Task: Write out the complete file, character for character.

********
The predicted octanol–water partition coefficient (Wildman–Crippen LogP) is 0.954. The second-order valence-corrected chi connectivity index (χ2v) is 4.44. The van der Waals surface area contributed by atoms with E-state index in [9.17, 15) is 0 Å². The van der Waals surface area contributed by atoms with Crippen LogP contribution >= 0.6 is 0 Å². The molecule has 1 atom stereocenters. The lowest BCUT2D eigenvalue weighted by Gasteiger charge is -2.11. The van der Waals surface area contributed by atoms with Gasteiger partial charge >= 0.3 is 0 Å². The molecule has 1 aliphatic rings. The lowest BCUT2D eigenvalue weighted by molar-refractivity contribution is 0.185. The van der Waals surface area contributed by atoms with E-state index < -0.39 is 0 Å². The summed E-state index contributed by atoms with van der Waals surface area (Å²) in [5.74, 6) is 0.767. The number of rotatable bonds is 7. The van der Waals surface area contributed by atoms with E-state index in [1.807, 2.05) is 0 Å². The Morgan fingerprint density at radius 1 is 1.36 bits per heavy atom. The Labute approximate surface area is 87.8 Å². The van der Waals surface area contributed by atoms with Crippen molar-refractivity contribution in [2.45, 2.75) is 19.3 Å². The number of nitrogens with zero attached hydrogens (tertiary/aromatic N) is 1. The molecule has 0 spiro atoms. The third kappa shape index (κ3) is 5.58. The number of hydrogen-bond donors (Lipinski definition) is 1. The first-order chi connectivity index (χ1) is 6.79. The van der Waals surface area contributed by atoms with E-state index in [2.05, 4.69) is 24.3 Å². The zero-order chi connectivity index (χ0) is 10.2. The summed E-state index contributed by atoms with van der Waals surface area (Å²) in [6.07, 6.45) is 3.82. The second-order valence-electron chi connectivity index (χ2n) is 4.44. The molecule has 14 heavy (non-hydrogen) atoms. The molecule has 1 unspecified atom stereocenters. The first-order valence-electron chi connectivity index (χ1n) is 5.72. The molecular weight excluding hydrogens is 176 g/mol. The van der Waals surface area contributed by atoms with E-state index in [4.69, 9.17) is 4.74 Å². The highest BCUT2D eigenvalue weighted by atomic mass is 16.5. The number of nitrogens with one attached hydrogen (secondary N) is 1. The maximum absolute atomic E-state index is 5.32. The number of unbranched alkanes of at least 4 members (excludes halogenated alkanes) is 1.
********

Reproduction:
The predicted octanol–water partition coefficient (Wildman–Crippen LogP) is 0.954. The second-order valence-corrected chi connectivity index (χ2v) is 4.44. The van der Waals surface area contributed by atoms with E-state index in [9.17, 15) is 0 Å². The van der Waals surface area contributed by atoms with Crippen LogP contribution >= 0.6 is 0 Å². The molecule has 1 atom stereocenters. The lowest BCUT2D eigenvalue weighted by Gasteiger charge is -2.11. The van der Waals surface area contributed by atoms with Gasteiger partial charge >= 0.3 is 0 Å². The molecule has 1 aliphatic rings. The lowest BCUT2D eigenvalue weighted by molar-refractivity contribution is 0.185. The van der Waals surface area contributed by atoms with E-state index < -0.39 is 0 Å². The summed E-state index contributed by atoms with van der Waals surface area (Å²) in [5.74, 6) is 0.767. The number of rotatable bonds is 7. The van der Waals surface area contributed by atoms with E-state index in [1.807, 2.05) is 0 Å². The Morgan fingerprint density at radius 1 is 1.36 bits per heavy atom. The Labute approximate surface area is 87.8 Å². The van der Waals surface area contributed by atoms with Crippen molar-refractivity contribution in [2.45, 2.75) is 19.3 Å². The number of nitrogens with zero attached hydrogens (tertiary/aromatic N) is 1. The molecule has 0 spiro atoms. The third kappa shape index (κ3) is 5.58. The number of hydrogen-bond donors (Lipinski definition) is 1. The first-order chi connectivity index (χ1) is 6.79. The van der Waals surface area contributed by atoms with E-state index in [2.05, 4.69) is 24.3 Å². The zero-order chi connectivity index (χ0) is 10.2. The summed E-state index contributed by atoms with van der Waals surface area (Å²) in [6.07, 6.45) is 3.82. The second-order valence-electron chi connectivity index (χ2n) is 4.44. The molecule has 14 heavy (non-hydrogen) atoms. The molecule has 1 unspecified atom stereocenters. The first-order valence-electron chi connectivity index (χ1n) is 5.72. The molecular weight excluding hydrogens is 176 g/mol. The van der Waals surface area contributed by atoms with E-state index in [4.69, 9.17) is 4.74 Å². The highest BCUT2D eigenvalue weighted by atomic mass is 16.5. The number of nitrogens with one attached hydrogen (secondary N) is 1. The maximum absolute atomic E-state index is 5.32. The number of unbranched alkanes of at least 4 members (excludes halogenated alkanes) is 1.